Date of Award

Spring 4-8-2024

Document Type


Degree Name

PHD - Doctor of Philosophy


Counseling & Psychology

First Advisor

Peiwei Li, Ph.D.

Second Advisor

Sarah Hamil, Ph.D., LCSW, RPT-S, ATR-BC

Third Advisor

Kristin N. Javaras, D.PHIL., Ph.D.


Adolescence is known as being a critical period of development, especially for adolescent girls. During this developmental stage, young girls may fall susceptible to concerns about body-image, weight, shape, and appearance, and are deeply influenced by the perceptions of others, particularly their peers. Eating disorders constitute a significant public health concern, with adolescent females being particularly vulnerable. Recovery from eating disorders remains a complex and multifaceted phenomenon, characterized by varied definitions within the literature (Bardone-Cone et al., 2010). Despite the rampant nature of eating disorders among this age group, there is limited literature denoting the recovery experiences of female adolescents with much of the literature focusing on adult lived experiences. Drawing upon critical feminist and sociocultural theories, this qualitative arts-informed phenomenological study sought to understand the gap in the literature pertaining to how female adolescents in recovery perceived and defined recovery from an eating disorder following their participation in treatment.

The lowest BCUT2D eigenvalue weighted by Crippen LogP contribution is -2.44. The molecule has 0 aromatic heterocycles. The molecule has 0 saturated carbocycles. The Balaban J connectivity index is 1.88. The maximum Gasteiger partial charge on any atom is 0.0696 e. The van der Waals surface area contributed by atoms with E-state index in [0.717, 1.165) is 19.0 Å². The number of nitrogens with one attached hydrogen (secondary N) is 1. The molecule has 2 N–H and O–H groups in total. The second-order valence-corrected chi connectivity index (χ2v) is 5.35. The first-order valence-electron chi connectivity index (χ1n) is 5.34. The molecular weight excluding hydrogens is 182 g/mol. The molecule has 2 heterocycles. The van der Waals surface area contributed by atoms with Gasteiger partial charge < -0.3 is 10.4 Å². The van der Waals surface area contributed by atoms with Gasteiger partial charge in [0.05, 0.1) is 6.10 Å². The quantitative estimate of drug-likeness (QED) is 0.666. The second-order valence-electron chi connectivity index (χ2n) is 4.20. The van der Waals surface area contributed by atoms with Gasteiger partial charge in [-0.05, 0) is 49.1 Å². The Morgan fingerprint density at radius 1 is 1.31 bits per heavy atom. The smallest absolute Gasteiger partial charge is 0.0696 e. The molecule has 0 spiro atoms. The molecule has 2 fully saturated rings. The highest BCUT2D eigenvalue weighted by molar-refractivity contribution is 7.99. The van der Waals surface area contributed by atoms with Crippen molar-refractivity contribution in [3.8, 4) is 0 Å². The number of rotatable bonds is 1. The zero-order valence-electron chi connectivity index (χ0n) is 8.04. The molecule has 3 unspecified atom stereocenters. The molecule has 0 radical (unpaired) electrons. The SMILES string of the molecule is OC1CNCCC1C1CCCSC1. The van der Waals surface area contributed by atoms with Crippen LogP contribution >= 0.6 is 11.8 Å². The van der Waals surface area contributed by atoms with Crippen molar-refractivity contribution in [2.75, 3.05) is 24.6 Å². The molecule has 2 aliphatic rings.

There were eight adolescent participants that shared their recovery experiences through semi-structured interviews, artmaking, and multimodal integration to depict what recovery meant from an adolescent standpoint. Findings revealed that recovery is multifaceted, encompassing physical, psychological, social, and behavioral dimensions, along with improved quality of life and shifts in self-perception. Participants underscored the importance of individualized treatment, resilience, and ongoing support, challenging the notion of recovery as a finite endpoint. Instead, they advocated for a perspective of continuous growth and healing. This study highlighted the nuanced nature of eating disorder recovery from the perspective of adolescent females, emphasizing the need for holistic and personalized approaches to treatment.

Creative Commons License

Creative Commons Attribution 4.0 License
This work is licensed under a Creative Commons Attribution 4.0 License.



Number of Pages